I've been given a list of 76 of the greatest players in pro football history. From this I must, as a Hall of Fame selector, choose 12 who will appear before the selection committee in January. In other words, I have to make 64 cuts. People such as Archie Manning, Roger Craig, Russ Grimm, Art Monk, Randy Gradishar—how many of these stars can you decide are not good enough, without losing your sanity?
It's a fearsome job. I agonize. I run past the deadline the Hall has given us, and I always get that phone call that begins, "Look, we need your picks now!"
I can't give you my final choices, but topping my list, and the guy I will lobby hardest for, is Dave Casper, the old Raiders tight end. People forget how good he was. I don't know how to say this more plainly: He was the best tight end I ever saw. He played part of his career under the old rules, which allowed defenders to mug receivers all over the field. How many times did I train my binocs on Casper, fighting his way through the carnage and reaching at the last minute to make one of his patented one-handed catches? He simply didn't drop the ball.
Blocking? Well, Casper spent time as a tackle at Notre Dame. He might have been the best blocking tight end of all time. If you've got a picture in your mind of him as a slow former tackle, forget it. He averaged 13.8 yards a catch, two-plus yards more than the average of the current No. 1 at the position, the Chiefs' Tony Gonzalez; better than the career average of any Pro Bowl tight end from last year; better than the average of the Ravens' Shannon Sharpe, the best deep threat at the position.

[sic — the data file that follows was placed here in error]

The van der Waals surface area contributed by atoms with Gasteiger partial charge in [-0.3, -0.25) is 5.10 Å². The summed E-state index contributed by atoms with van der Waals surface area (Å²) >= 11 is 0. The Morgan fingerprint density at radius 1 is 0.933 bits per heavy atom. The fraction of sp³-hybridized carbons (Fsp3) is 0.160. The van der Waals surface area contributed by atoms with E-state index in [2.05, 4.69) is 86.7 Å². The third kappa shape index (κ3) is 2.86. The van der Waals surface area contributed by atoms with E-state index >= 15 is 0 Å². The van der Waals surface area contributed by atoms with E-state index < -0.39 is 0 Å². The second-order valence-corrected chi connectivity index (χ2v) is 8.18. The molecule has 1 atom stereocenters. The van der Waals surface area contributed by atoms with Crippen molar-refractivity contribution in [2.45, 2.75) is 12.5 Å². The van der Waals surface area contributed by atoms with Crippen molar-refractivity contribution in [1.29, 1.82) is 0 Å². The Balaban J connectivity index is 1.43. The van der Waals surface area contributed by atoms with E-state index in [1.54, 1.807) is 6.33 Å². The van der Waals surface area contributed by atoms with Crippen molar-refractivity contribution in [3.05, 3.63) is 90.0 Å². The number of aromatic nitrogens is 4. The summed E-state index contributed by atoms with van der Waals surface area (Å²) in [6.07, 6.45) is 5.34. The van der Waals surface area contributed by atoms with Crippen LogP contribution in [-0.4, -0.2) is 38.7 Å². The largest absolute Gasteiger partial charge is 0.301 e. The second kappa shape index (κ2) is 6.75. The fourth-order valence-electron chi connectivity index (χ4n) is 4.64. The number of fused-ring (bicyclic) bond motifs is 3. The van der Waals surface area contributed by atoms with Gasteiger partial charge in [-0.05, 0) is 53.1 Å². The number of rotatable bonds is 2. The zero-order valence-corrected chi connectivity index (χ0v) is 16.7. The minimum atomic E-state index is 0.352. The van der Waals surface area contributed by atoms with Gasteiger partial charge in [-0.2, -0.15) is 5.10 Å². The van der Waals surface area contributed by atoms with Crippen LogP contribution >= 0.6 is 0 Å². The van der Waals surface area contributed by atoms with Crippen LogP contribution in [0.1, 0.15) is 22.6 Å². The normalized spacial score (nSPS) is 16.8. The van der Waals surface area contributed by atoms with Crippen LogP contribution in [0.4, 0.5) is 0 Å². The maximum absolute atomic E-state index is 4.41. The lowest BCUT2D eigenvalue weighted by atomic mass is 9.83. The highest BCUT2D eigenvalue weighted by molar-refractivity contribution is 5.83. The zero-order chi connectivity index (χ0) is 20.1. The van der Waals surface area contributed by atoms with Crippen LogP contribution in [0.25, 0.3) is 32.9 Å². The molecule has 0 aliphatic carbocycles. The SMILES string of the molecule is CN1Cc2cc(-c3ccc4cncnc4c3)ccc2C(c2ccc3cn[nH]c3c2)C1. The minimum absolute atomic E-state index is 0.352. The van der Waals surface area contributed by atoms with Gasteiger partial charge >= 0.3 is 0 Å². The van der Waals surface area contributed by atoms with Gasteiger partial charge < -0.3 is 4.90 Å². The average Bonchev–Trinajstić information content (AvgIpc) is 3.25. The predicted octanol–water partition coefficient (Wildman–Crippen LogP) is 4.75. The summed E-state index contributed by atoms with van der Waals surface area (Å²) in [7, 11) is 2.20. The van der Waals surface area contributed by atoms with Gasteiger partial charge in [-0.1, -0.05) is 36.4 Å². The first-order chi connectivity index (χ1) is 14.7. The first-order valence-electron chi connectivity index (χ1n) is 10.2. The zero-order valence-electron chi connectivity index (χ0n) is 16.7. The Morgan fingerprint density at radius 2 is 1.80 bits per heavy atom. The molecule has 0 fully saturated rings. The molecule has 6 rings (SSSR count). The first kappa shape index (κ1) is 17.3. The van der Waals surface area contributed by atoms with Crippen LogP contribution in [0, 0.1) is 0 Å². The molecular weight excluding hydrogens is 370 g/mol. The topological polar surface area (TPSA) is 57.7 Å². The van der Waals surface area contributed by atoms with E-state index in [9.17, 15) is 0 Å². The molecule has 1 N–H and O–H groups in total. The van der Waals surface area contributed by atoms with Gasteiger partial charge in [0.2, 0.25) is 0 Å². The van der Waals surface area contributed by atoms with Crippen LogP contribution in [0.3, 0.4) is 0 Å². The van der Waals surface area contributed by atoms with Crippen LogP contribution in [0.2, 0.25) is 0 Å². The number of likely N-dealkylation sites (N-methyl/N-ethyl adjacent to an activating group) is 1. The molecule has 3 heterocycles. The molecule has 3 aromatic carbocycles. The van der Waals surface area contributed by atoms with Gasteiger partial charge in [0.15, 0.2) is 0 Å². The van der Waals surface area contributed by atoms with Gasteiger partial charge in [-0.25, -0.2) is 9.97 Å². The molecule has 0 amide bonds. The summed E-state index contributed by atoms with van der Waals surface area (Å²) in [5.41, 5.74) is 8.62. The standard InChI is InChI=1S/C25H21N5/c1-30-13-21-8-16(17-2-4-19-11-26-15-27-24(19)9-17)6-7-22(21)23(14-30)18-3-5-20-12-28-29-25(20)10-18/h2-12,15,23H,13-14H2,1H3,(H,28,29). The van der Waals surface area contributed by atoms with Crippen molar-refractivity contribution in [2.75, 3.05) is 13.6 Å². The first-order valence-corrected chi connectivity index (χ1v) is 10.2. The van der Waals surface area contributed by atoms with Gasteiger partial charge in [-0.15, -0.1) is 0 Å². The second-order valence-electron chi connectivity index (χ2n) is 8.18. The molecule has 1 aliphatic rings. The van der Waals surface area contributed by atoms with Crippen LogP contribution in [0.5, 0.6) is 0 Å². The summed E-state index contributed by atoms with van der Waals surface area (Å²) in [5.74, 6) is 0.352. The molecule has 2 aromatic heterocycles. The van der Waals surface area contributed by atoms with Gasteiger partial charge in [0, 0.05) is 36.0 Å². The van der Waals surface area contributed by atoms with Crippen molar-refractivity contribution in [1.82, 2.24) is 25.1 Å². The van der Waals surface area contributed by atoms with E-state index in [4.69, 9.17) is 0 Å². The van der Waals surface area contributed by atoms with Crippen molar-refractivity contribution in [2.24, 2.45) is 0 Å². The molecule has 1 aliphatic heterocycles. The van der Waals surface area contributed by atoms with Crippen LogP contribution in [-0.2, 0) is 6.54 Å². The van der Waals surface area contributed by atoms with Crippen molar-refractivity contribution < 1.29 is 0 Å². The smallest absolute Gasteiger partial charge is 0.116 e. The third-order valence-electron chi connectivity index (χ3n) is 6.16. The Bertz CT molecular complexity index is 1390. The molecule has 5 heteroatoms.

The quarterback competition is a tough call. Ditto the race among running backs and wideouts once you get past graceful, acrobatic Steeler Lynn Swann. Among the offensive linemen, I've got strong feelings for Bob Kuechenberg, the left guard and spearhead of the mighty Dolphins running attacks of the early '70s, and Jackie Slater, the Rams right tackle who performed with great class and dignity for 20 years, count 'em.
It broke my heart last year when the Rams' Jack Youngblood didn't make it. Who could turn thumbs down on this fierce, talented competitor? But another name jumps out from the nine remaining defensive linemen on the list, and this will come as a surprise: Elvin Bethea, DE, Oilers.
A talented sacker (14� in 1976, four in a single game), Bethea became the prototypical run-stuffing end in Bum Phillips's early 3-4, sacrificing sacks for power. I'd say that Bethea and the Bucs' Lee Roy Selmon were the best 3-4 ends I've ever seen.
Still on the defensive line, I know that Dan Hampton, the heart and muscle of Buddy Ryan's ferocious Bears defenses, will be one of my dozen choices. The Giants' Harry Carson, one of the alltime great goal-line defenders—he had a knack for knowing where the thrust was coming from—is my top candidate among the linebackers.
Former Cowboy Cliff Harris leads my defensive-backs list. If I had to pick an alltime free safety, I'd split the position into two categories. There was the rangy type, the swooping interceptor, and Willie Wood was the best I've seen in that style, with Paul Krause close behind. (Both are in the Hall of Fame.) Then there was the killer type, the "obstructionist," as Al Davis liked to refer to such players. Come into my area and you take your life in your hands. Two candidates pop up, Harris and Jack Tatum, but Tatum never had Harris's coverage instincts.
In addition to the 76 candidates on the list, there are three other players to consider. As finalists last year, Swann and Youngblood will be automatically added to the January ballot, and both will again get my vote. Nick Buoniconti, who is this year's Seniors candidate, also deserves a choice.